Into the contentious debate over
teacher effectiveness and value-added metrics (VAM) comes this important,
timely, and supersized analysis, conducted by a trio of respected economists
with the NBER, showing that the impact of good teachers follows their students
into adulthood. The analysts pull data from 18 million test scores from roughly
2.5 million children over two decades (1988 to 2009). They note changes in
teaching staff and find that, when high-value-added teachers (top 5 percent)
joined a school, end-of-year test scores rose immediately in the grade taught
by those teachers. In addition, a one standard deviation (SD) increase in a
teacher's value-added score raises student achievement by 0.1 SD on average
across math and ELA (which equates to roughly one to two months of learning in
a year).

The researchers also meticulously track
subsets of students into young adulthood (using income-tax records, W-2 forms,
university-tuition payments, social-security forms, etc.) and find that the
pupils assigned to teachers with higher value added across all grades are more
likely to attend college, earn higher salaries, live in better neighborhoods,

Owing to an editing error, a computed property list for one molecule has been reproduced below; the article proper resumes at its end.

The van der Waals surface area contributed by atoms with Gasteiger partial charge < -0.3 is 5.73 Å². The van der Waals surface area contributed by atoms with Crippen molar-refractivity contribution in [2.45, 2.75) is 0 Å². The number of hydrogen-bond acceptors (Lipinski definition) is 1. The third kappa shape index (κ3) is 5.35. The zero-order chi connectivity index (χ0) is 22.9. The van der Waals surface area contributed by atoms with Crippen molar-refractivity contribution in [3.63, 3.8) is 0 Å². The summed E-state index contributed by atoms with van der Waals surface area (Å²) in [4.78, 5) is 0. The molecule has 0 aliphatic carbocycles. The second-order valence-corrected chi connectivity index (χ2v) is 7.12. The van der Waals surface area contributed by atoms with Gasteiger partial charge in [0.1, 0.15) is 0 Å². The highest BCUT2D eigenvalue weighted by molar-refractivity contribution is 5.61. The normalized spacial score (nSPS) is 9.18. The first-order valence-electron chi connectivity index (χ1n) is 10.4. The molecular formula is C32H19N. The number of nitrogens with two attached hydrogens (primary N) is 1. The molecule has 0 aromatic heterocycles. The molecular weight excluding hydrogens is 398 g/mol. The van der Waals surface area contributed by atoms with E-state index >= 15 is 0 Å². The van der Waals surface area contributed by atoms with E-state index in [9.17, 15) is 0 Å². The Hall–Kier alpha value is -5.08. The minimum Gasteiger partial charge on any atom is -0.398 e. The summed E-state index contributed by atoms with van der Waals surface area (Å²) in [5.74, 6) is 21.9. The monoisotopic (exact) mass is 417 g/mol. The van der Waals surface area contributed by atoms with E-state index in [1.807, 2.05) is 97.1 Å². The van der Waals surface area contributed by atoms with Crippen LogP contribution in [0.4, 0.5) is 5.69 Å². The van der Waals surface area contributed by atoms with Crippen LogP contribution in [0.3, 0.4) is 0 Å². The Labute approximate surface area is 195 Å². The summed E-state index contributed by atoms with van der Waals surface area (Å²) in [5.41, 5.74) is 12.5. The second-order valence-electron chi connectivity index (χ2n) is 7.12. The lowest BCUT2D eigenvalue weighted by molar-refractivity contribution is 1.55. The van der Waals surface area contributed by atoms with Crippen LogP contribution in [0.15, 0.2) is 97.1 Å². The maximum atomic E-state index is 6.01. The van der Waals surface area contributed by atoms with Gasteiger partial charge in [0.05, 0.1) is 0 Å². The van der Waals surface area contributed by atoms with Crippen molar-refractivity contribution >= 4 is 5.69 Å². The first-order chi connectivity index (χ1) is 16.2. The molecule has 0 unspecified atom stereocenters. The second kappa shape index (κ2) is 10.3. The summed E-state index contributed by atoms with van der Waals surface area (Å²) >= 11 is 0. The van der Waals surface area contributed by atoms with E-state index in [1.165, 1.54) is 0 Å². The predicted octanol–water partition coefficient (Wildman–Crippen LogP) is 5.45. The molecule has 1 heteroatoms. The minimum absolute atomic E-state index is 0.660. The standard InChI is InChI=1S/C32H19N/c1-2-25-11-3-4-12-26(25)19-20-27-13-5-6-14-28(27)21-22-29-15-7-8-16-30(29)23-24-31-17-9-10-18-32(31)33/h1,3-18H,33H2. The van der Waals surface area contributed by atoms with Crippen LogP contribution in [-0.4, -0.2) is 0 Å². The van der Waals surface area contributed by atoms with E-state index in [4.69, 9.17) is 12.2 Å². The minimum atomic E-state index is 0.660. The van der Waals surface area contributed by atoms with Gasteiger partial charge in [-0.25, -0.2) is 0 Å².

and save more for retirement. Further, they find with another cohort that, by
age twenty-eight, a 1 SD improvement in teacher value added in a single grade
raises annual earnings by an average of about 1 percent (which could add
roughly $4,600 over a lifetime in additional earnings). And replacing a teacher
whose value added is in the bottom 5 percent with an average teacher in any of the studied grades (four through eight)
would increase the combined lifetime income of that teacher's class by an
average of more than $250,000. (That said, the analysts are unable to control
for family connections when they link value-added estimates to individual
earnings, making this particular analysis more of a leap.)

These findings are incredibly relevant to
Ohio, where state and local education leaders are in the process of developing
teacher evaluation systems that will use value added data to help gauge teacher
effectiveness. Some have questioned
whether we can apply these findings, drawn predominantly from the pre-NCLB era,
to today (the argument is that teachers now may be more apt to teach to the
test, and leave out other life skills that might be important to future
success). We can't know for sure; it may also be true that the long-term impacts of great
teachers could be even larger
in the NCLB era. One
thing is for sure, though: This impressive research does much to advance our
knowledge about the measurements of teacher effectiveness and the short- and
long-term impacts of stellar educators.

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